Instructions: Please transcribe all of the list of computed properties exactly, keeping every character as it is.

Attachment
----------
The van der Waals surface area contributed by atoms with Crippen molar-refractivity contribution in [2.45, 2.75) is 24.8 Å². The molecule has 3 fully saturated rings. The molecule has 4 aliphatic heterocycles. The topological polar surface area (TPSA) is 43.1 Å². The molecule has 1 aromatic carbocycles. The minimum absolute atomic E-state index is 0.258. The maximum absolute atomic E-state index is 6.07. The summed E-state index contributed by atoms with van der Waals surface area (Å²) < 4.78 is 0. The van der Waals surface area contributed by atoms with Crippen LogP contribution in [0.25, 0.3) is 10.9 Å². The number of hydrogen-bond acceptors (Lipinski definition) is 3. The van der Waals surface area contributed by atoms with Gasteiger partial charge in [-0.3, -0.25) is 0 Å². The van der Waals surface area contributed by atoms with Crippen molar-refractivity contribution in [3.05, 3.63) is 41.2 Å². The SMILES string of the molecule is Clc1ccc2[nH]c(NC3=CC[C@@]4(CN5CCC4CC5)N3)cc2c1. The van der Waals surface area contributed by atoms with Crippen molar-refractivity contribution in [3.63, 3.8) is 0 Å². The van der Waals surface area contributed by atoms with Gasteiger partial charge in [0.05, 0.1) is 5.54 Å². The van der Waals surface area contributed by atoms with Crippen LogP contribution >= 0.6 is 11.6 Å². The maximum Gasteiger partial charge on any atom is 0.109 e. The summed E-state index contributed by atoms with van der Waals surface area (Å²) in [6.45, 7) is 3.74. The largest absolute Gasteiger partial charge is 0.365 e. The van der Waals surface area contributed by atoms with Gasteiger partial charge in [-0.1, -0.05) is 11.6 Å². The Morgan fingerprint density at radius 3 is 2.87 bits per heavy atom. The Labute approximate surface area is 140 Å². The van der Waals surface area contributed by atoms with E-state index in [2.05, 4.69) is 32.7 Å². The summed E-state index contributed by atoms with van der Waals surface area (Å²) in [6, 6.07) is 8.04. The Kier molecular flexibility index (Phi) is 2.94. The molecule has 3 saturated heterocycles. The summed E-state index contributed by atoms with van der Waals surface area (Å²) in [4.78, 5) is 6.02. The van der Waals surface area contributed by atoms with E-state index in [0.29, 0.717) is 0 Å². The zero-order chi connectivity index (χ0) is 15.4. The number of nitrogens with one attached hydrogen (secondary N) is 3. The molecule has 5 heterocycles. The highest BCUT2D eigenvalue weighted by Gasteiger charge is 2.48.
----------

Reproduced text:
The van der Waals surface area contributed by atoms with Crippen molar-refractivity contribution in [2.45, 2.75) is 24.8 Å². The molecule has 3 fully saturated rings. The molecule has 4 aliphatic heterocycles. The topological polar surface area (TPSA) is 43.1 Å². The molecule has 1 aromatic carbocycles. The minimum absolute atomic E-state index is 0.258. The maximum absolute atomic E-state index is 6.07. The summed E-state index contributed by atoms with van der Waals surface area (Å²) < 4.78 is 0. The van der Waals surface area contributed by atoms with Crippen LogP contribution in [0.25, 0.3) is 10.9 Å². The number of hydrogen-bond acceptors (Lipinski definition) is 3. The van der Waals surface area contributed by atoms with Gasteiger partial charge in [-0.3, -0.25) is 0 Å². The van der Waals surface area contributed by atoms with Crippen molar-refractivity contribution in [3.05, 3.63) is 41.2 Å². The SMILES string of the molecule is Clc1ccc2[nH]c(NC3=CC[C@@]4(CN5CCC4CC5)N3)cc2c1. The van der Waals surface area contributed by atoms with Crippen molar-refractivity contribution in [3.63, 3.8) is 0 Å². The van der Waals surface area contributed by atoms with Gasteiger partial charge in [0.05, 0.1) is 5.54 Å². The van der Waals surface area contributed by atoms with Crippen LogP contribution >= 0.6 is 11.6 Å². The maximum Gasteiger partial charge on any atom is 0.109 e. The summed E-state index contributed by atoms with van der Waals surface area (Å²) in [6.45, 7) is 3.74. The largest absolute Gasteiger partial charge is 0.365 e. The van der Waals surface area contributed by atoms with Gasteiger partial charge in [-0.1, -0.05) is 11.6 Å². The Morgan fingerprint density at radius 3 is 2.87 bits per heavy atom. The Labute approximate surface area is 140 Å². The van der Waals surface area contributed by atoms with E-state index in [2.05, 4.69) is 32.7 Å². The summed E-state index contributed by atoms with van der Waals surface area (Å²) in [6, 6.07) is 8.04. The Kier molecular flexibility index (Phi) is 2.94. The molecule has 3 saturated heterocycles. The summed E-state index contributed by atoms with van der Waals surface area (Å²) in [4.78, 5) is 6.02. The van der Waals surface area contributed by atoms with E-state index in [0.29, 0.717) is 0 Å². The zero-order chi connectivity index (χ0) is 15.4. The number of nitrogens with one attached hydrogen (secondary N) is 3. The molecule has 5 heterocycles. The highest BCUT2D eigenvalue weighted by Gasteiger charge is 2.48.